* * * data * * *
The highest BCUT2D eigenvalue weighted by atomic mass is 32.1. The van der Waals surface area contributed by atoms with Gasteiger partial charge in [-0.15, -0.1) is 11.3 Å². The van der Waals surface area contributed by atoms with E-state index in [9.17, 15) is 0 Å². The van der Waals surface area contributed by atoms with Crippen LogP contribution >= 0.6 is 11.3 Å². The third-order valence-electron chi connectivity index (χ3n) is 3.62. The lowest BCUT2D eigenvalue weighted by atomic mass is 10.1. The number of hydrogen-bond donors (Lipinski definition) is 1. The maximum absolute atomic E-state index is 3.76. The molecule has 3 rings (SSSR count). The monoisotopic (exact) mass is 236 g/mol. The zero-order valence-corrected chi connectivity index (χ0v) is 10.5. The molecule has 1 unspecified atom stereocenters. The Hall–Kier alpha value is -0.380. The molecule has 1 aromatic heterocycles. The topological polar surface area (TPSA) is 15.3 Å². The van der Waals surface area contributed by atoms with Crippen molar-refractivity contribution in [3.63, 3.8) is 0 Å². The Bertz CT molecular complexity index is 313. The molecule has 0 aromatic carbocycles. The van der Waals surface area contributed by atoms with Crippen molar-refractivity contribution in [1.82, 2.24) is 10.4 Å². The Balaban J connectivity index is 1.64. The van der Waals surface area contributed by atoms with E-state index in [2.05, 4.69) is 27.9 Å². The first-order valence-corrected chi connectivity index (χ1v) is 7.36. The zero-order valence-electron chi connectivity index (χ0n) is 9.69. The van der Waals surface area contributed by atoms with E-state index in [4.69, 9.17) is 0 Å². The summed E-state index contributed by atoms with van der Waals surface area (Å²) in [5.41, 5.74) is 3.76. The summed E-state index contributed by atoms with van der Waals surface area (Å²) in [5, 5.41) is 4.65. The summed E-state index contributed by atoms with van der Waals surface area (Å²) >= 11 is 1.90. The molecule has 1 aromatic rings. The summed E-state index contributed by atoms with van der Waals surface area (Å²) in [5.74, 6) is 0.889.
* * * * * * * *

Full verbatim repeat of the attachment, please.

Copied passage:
The highest BCUT2D eigenvalue weighted by atomic mass is 32.1. The van der Waals surface area contributed by atoms with Gasteiger partial charge in [-0.15, -0.1) is 11.3 Å². The van der Waals surface area contributed by atoms with E-state index in [9.17, 15) is 0 Å². The van der Waals surface area contributed by atoms with Crippen LogP contribution >= 0.6 is 11.3 Å². The third-order valence-electron chi connectivity index (χ3n) is 3.62. The lowest BCUT2D eigenvalue weighted by atomic mass is 10.1. The number of hydrogen-bond donors (Lipinski definition) is 1. The maximum absolute atomic E-state index is 3.76. The molecule has 3 rings (SSSR count). The monoisotopic (exact) mass is 236 g/mol. The zero-order valence-corrected chi connectivity index (χ0v) is 10.5. The molecule has 1 unspecified atom stereocenters. The Hall–Kier alpha value is -0.380. The molecule has 1 aromatic heterocycles. The topological polar surface area (TPSA) is 15.3 Å². The van der Waals surface area contributed by atoms with Crippen molar-refractivity contribution in [3.63, 3.8) is 0 Å². The Bertz CT molecular complexity index is 313. The molecule has 0 aromatic carbocycles. The van der Waals surface area contributed by atoms with Crippen molar-refractivity contribution in [1.82, 2.24) is 10.4 Å². The Balaban J connectivity index is 1.64. The van der Waals surface area contributed by atoms with E-state index in [2.05, 4.69) is 27.9 Å². The first-order valence-corrected chi connectivity index (χ1v) is 7.36. The zero-order valence-electron chi connectivity index (χ0n) is 9.69. The van der Waals surface area contributed by atoms with E-state index in [4.69, 9.17) is 0 Å². The summed E-state index contributed by atoms with van der Waals surface area (Å²) in [5.41, 5.74) is 3.76. The summed E-state index contributed by atoms with van der Waals surface area (Å²) in [5, 5.41) is 4.65. The summed E-state index contributed by atoms with van der Waals surface area (Å²) >= 11 is 1.90. The molecule has 1 aromatic rings. The summed E-state index contributed by atoms with van der Waals surface area (Å²) in [5.74, 6) is 0.889.